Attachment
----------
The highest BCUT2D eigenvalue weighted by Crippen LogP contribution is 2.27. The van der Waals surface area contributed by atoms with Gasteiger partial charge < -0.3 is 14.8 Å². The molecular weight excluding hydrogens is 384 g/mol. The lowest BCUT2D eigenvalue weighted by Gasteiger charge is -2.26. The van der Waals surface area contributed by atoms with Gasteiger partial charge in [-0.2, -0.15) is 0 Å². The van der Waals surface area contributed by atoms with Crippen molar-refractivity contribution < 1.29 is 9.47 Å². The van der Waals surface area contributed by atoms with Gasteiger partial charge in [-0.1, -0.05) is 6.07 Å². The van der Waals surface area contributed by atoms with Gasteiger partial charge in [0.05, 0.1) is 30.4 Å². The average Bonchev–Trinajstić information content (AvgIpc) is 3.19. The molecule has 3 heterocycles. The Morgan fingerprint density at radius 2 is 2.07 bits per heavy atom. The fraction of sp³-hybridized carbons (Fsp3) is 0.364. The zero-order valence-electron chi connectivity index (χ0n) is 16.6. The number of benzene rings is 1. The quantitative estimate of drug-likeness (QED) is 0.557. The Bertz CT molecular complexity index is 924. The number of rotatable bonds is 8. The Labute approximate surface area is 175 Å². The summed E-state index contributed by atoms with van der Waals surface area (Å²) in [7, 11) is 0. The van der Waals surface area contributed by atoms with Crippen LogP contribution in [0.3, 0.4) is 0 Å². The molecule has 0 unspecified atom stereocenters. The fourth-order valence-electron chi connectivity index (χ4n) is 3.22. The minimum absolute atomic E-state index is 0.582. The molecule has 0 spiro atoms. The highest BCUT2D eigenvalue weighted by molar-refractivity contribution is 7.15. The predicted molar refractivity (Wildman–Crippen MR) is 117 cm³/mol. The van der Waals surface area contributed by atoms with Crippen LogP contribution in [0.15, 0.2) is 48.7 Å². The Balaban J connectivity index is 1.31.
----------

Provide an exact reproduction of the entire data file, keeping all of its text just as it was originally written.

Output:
The highest BCUT2D eigenvalue weighted by Crippen LogP contribution is 2.27. The van der Waals surface area contributed by atoms with Gasteiger partial charge < -0.3 is 14.8 Å². The molecular weight excluding hydrogens is 384 g/mol. The lowest BCUT2D eigenvalue weighted by Gasteiger charge is -2.26. The van der Waals surface area contributed by atoms with Gasteiger partial charge in [-0.2, -0.15) is 0 Å². The van der Waals surface area contributed by atoms with Crippen molar-refractivity contribution < 1.29 is 9.47 Å². The van der Waals surface area contributed by atoms with Gasteiger partial charge in [-0.1, -0.05) is 6.07 Å². The van der Waals surface area contributed by atoms with Gasteiger partial charge in [0.05, 0.1) is 30.4 Å². The average Bonchev–Trinajstić information content (AvgIpc) is 3.19. The molecule has 3 heterocycles. The Morgan fingerprint density at radius 2 is 2.07 bits per heavy atom. The fraction of sp³-hybridized carbons (Fsp3) is 0.364. The zero-order valence-electron chi connectivity index (χ0n) is 16.6. The number of benzene rings is 1. The quantitative estimate of drug-likeness (QED) is 0.557. The Bertz CT molecular complexity index is 924. The number of rotatable bonds is 8. The Labute approximate surface area is 175 Å². The summed E-state index contributed by atoms with van der Waals surface area (Å²) in [7, 11) is 0. The van der Waals surface area contributed by atoms with Crippen LogP contribution in [0.3, 0.4) is 0 Å². The molecule has 0 unspecified atom stereocenters. The fourth-order valence-electron chi connectivity index (χ4n) is 3.22. The minimum absolute atomic E-state index is 0.582. The molecule has 0 spiro atoms. The highest BCUT2D eigenvalue weighted by molar-refractivity contribution is 7.15. The predicted molar refractivity (Wildman–Crippen MR) is 117 cm³/mol. The van der Waals surface area contributed by atoms with Crippen LogP contribution in [0.15, 0.2) is 48.7 Å². The Balaban J connectivity index is 1.31.